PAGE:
The results of the study allow us to conclude that, in young female athletes, there are differences in assertive, aggressive and submissive action tendencies in sport depending on the type of sporting activity they practice (contact, non-contact). Participants in medium-high contact sports scored significantly higher on aggressive action tendencies than participants in non-contact sports, while participants in medium-high contact sports scored significantly higher on assertive and submissive tendencies. As these variables were measured in the present research, it can be affirmed that participants in non-contact sports show more mature reasoning regarding moral dilemmas of action tendencies in sport than participants in medium-high contact sports. This result is consistent with what has been observed in children (Bredemeier et al., 1986) and in university athletes (Cecchini et al., 2007; Priest et al., 1999), and contradicts what has been observed by Proios et al. (2004) in a much more heterogeneous population.

The results were less conclusive when action tendencies in other contexts of everyday life were analysed. While differences are observed in levels of aggressiveness (higher scores for contact sports participants, p < .05), they do not appear in assertiveness or submissiveness. In order to try to understand how these variables relate to each other (action tendencies in sporting and other contexts) and to address the second objective of the study, bivariate correlations were performed and different models (GLM) were tested. The bivariate correlations between the three action tendencies in everyday life with the corresponding variable in sport were found to be low (assertiveness) to moderate (aggressiveness), which determines that they are relatively independent. This is confirmed when the first GLMs are designed with the three dimensions of action tendencies in sport as outcome variables and the type of sport and the corresponding action tendency in everyday life as independent variables (models 2). In both assertive and aggressive action tendencies, the type of sport remains a significant predictor. In other words, the type of sport (contact, non-contact), predicts assertive and aggressive action tendencies in sport in the presence of assertive and aggressive action tendencies in other contexts (trait). These results are not observed in submission, this is believed to be because of the way these variables have been measured.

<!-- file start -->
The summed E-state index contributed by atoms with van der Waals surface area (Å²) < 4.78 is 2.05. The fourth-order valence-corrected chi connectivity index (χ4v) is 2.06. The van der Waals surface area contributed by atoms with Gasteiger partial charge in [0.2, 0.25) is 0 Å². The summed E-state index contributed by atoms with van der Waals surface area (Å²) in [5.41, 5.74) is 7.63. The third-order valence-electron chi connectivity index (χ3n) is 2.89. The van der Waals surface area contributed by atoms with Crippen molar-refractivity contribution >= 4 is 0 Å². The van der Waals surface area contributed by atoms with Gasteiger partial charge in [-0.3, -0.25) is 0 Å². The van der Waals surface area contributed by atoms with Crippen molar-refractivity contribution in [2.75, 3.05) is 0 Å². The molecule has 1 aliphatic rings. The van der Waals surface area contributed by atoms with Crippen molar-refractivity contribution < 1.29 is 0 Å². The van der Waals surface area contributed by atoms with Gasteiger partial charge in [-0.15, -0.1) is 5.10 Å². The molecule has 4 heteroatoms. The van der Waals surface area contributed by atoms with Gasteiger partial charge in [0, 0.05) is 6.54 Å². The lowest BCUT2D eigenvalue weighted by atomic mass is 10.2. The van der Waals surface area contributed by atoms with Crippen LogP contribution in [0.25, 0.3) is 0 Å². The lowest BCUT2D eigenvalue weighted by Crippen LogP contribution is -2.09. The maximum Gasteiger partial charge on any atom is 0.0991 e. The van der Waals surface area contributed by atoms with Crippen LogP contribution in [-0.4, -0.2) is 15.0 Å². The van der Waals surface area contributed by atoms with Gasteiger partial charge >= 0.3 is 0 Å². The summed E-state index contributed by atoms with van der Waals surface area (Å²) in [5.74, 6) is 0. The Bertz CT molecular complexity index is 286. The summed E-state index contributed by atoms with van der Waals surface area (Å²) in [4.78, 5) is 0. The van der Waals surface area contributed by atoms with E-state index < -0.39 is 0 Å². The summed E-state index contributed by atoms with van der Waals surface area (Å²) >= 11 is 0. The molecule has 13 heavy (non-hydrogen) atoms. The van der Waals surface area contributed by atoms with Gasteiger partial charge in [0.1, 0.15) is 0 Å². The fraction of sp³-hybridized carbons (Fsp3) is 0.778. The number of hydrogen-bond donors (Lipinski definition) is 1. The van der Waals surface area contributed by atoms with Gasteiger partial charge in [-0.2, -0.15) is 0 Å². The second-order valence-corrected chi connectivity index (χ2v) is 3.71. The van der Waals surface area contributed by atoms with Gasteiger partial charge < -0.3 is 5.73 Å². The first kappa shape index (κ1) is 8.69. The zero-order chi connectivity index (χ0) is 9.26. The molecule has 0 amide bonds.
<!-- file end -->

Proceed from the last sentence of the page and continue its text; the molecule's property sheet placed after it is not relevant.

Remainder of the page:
When satisfaction/frustration of basic psychological needs by the coach is included in the models, the variable with the greatest explanatory power for both assertive and aggressive action tendencies is competence frustration. This is consistent with the observations of Shields et al. (2016) on the relationship between competence orientation and sportsmanship. The relationship between frustration and aggression is also well documented. The results are also consistent with those observed for the relationship of satisfaction-frustration of basic psychological needs with victimisation (Menéndez-Santurio et al., 2020), and antisocial behaviour with adversarial behaviour (Delrue et al., 2017). 

Finally, model 4 in the prediction of assertive tendency in sport also includes the relationship frustration variable in negative. Considering that assertiveness is an interpersonal and social communication skill, it seems logical to think that it is also linked to social relationship processes. Steps 3 and 4 decrease the explanatory power of sport type on the outcome variables, but do not cancel it out, so they cannot fully explain the relationship.

The present study has some limitations. The first is that it is based on a cross-sectional approach that cannot account for cause-effect relationships. The second is that the variables used do not fully explain the relationship between sport type and action tendencies in sport. Moreover, a third limitation is the fact that a dichotomous measurement has been carried out. For all these reasons, it is believed that new longitudinal and experimental studies should be carried out to explain this relationship by incorporating new variables such as respect, personal responsibility, sportsmanship and companionship.

Funding

This work has been subsidised by the company Fundación Cespa – Proyecto Hombre (Oviedo City Council).

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ISSN: 2014-0983

Received: September 20, 2021

Accepted: February 17, 2022

Published: July 1, 2022